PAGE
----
The Notre Dame basketball team’s choice to wear green as hosts relegated Virginia to its white uniforms on Saturday afternoon. That turned out to be fitting because the Cavaliers wasted little time making themselves at home.
UVA jumped out to a 12-0 lead in the first 6:11 and took a double-digit lead for good before the 10:00 mark of the first half en route to an 82-55 victory. It’s the fifth time in six ACC wins this season that the Hoos have prevailed by 20 or more points. They’re 18-1 overall and 6-1 in league play with a trip to NC State up next on Tuesday.
“I liked how we started,” Wahoo coach Tony Bennett said. “It’s always important to get off to a good start, but certainly on the road where the crowd maybe it pushes them back a little bit early.”
In what has become a pattern so far in conference play, this year’s Virginia team is ripping apart opponents with a lethal combination of offense and defense. Either one alone is hard enough to deal with when facing the Cavaliers, whose efficient style mentally and physically challenges foes, but when both are clicking, the task can be overwhelming for some teams. That’s what’s happened in the Hoos’ ACC wins so far and Saturday’s trip to Notre Dame proved no different.
For the second straight game, Virginia placed five players in double figures for scoring. De’Andre Hunter led the way with 19 points to go with 7 rebounds and 2 assists. Kyle Guy added 15 points while missing just two shots to go with 5 rebounds. Ty Jerome followed that with 13 points, 6 assists, and 1 steal while also matching his career high with 9 rebounds. Kihei Clark came off the bench for a career-high 12 points, 1 assist, and 1 steal, while Mamadi Diakite stuffed the stat sheet with 10 points, 7 rebounds, and 4 blocked shots. That matched Diakite’s career bests for rebounds and blocks.
Diakite jumpstarted the offense for the second time this week with 6 of his team’s first 8 points. Hunter then followed up with 6 of the team’s next 12 points to push the lead to 20-7 at the 10:13 mark. The closest the Fighting Irish got after that came with 13:27 to go in the second half with a brief flurry of 3-pointers, but Hunter and Jerome ignited a quick 8-0 response to put the game away for good.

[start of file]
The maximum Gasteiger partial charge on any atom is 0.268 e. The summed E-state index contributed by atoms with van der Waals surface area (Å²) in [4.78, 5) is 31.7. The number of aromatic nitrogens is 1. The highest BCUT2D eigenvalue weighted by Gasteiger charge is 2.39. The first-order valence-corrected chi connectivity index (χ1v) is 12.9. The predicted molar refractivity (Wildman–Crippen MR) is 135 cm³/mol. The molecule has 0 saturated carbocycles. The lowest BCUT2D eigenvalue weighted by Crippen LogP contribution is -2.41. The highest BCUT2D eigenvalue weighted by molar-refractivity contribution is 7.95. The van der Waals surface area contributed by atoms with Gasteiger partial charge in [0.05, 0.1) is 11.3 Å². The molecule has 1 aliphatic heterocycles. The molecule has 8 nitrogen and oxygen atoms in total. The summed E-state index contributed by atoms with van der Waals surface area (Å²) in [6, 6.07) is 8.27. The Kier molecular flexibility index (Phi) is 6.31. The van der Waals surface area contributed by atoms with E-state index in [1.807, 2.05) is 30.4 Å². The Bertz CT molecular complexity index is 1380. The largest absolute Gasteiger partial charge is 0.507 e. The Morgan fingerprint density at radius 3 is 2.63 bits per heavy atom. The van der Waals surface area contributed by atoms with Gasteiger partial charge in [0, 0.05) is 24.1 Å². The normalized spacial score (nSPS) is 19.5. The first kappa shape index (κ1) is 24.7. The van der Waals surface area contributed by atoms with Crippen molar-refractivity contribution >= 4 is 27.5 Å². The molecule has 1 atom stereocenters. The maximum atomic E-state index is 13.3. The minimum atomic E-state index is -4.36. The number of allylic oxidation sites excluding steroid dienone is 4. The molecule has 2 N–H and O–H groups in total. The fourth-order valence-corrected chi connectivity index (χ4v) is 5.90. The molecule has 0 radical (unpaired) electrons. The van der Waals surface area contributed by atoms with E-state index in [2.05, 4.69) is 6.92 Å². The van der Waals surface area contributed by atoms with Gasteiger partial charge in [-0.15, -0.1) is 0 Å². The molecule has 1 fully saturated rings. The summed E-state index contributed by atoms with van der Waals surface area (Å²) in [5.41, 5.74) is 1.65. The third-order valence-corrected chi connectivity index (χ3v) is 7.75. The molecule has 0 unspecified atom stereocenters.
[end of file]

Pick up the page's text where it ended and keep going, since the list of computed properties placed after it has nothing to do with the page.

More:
Unlike the Wake Forest game, the Hoos put up those scoring numbers with better than 50% shooting from the field. The visitors made 35 of 67 shots (52.2%) and 8 of 18 3-pointers (44.4%). Plus, they committed just two turnovers to tie the school record in that category. It simply was an efficient sandblasting of an overmatched ND team.
“Certainly very impressed with Virginia,” Notre Dame coach Mike Brey said. “They kind of took our spirit. We couldn’t get into any offensive rhythm and I thought it really affected us defensively. It affected our fight, which was disappointing. We played discouraged, which a lot of people do against them.”
As Brey alluded to during his time with the media, part of the energy-sapping issues came against Virginia’s defense. The Irish managed just 36.1% shooting overall (22 of 61) and 27.6% shooting from 3-point range (8 of 29). Of the 22 made shots in the game, 6 buckets came during the first 6:33 of the second half when Notre Dame closed the lead to 12 points at 54-42. That stretch included a trio of layups and a trio of 3-pointers as the ability to get to the rim on drives loosened up the perimeter momentarily.
D.J. Harvey posted a layup, a 3-pointer, and two free throws during that mini-surge, while John Mooney knocked down triples on back-to-back possessions. That led Bennett to call for a timeout and he shifted personnel to get the more mobile Diakite on the floor to help with the perimeter in place of Jack Salt. That seemed to cool down the hosts and the offense’s response did the rest.
Mooney finished with a team-high 15 points along with 10 rebounds. Harvey and T.J. Gibbs had 9 points each, while Dane Goodwin added 8 more.
“I thought Mamadi was a key in this game,” Bennett said. “When they cut it to 12, we were having a little trouble. Mooney stepped out and hit a couple of 3’s, we weren’t getting back – it was a poor stretch defensively for us. I reinserted Mamadi back in and his quickness I thought defensively allowed us to guard Mooney at the 3-point line and then also he used his quickness and blocked some shots. … I thought that was really a key for us to re-establish what we needed to do because that was a shaky stretch defensively.”
With a 5-1 record in true road games this season, Virginia gets another road test next on its schedule. The Cavaliers face NC State in Raleigh on Tuesday at 7 p.m.